Arizona Shooter Sentenced to Life in Prison without Parole
Jared Loughner, who attempted to assassinate then Congresswoman Gabriel Giffords, killed six, and wounded thirteen in Tucson, Arizona, in January 2011 was sentenced to seven consecutive terms of life in prison without the possibility of parole yesterday. According to CNN, U.S. District Judge Larry Burns believed that even though 24-year-old Loughner suffered from mental illness, he was still aware of his actions during the shooting.
Giffords and her husband, former astronaut Mark Kelly, attended the sentencing hearing. Kelly, with Giffords by his side, addressed Loughner and said, "Mr. Loughner, you may have put a bullet through her head, but you haven't put a dent in her spirit and her commitment to make the world and better place." Nine other victims of the shooting were also present and spoke at the hearing.
Giffords, the first Jewish woman elected to Congress from Arizona, is considered a moderate "Blue Dog" Democrat. Supported by feminist groups, she is pro-choice and has stood up for comprehensive immigration reform, health-care reform, stem-cell research and raising the minimum wage, among other positions. Prior to the shooting, she had been the target of vandalism and inflammatory campaigns by conservative super PACs, such as Sarah Palin's SarahPAC, who put forth a map of the U.S. with 20 locations marked with the crosshairs of gun sights to indicate 20 House Democrats, including Giffords, who voted for the health-care bill and thus should be removed from office.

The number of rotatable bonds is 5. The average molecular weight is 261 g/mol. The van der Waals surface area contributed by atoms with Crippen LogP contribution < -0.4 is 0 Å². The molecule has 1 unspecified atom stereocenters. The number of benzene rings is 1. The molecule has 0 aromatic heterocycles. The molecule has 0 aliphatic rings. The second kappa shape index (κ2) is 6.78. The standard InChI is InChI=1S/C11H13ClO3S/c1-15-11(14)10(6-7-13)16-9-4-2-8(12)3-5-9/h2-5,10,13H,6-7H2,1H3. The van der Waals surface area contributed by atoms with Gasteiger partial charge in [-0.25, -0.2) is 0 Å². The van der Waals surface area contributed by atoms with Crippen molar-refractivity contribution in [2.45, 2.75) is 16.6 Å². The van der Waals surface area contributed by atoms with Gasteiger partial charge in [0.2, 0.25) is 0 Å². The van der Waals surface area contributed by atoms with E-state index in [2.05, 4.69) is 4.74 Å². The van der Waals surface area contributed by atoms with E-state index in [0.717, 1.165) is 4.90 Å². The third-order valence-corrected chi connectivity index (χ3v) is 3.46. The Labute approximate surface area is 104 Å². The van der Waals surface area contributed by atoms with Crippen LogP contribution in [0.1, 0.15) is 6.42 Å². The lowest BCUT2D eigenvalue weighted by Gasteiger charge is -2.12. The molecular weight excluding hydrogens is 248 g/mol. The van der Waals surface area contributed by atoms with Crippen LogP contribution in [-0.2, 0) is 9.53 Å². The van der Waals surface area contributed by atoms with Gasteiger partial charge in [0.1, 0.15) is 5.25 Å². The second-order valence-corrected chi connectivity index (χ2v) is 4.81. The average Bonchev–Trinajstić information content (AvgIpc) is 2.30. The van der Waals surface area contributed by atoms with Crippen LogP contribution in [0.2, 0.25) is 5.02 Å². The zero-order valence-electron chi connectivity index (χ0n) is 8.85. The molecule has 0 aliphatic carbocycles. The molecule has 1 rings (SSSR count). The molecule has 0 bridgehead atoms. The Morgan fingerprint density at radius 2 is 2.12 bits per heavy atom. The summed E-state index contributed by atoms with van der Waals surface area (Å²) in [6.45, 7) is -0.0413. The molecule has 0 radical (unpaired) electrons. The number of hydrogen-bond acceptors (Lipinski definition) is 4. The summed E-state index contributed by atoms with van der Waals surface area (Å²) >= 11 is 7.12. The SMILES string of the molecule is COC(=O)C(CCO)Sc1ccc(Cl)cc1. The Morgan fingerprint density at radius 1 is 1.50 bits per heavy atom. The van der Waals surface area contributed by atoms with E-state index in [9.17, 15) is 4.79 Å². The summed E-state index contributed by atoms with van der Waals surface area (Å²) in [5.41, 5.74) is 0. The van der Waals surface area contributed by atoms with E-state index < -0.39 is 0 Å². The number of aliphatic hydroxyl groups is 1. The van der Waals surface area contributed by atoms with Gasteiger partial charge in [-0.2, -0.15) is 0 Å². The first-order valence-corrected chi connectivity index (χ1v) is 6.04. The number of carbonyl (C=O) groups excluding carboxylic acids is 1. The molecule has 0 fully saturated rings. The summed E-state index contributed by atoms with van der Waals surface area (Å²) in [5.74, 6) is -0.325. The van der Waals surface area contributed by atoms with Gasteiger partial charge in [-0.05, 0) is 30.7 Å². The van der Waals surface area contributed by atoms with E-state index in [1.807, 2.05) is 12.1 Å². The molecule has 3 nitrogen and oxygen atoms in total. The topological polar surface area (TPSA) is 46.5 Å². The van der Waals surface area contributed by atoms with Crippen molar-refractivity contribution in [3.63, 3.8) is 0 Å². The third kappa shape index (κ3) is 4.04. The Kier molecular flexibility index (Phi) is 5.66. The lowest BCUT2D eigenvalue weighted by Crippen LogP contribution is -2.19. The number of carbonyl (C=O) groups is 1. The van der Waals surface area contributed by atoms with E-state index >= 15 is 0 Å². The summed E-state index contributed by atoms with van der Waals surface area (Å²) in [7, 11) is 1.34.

Media Resources: CNN 11/8/12; New York Times 11/8/12; Feminist News 1/10/11
7/22/2014 Louisiana Pro-Choice Community Stands Up Against Operation Rescue - Saturday, Operation Rescue/Operation Save America launched an aggressive week-long siege against reproductive health clinics and abortion care providers in southern Louisiana.
The annual siege is expected to run through Saturday, July 26, but already, several dozen Operation Rescue protesters have moved these forceful assemblies to doctors' private residences, riling neighbors in the process with their megaphones, explicit and invasive signage. . . .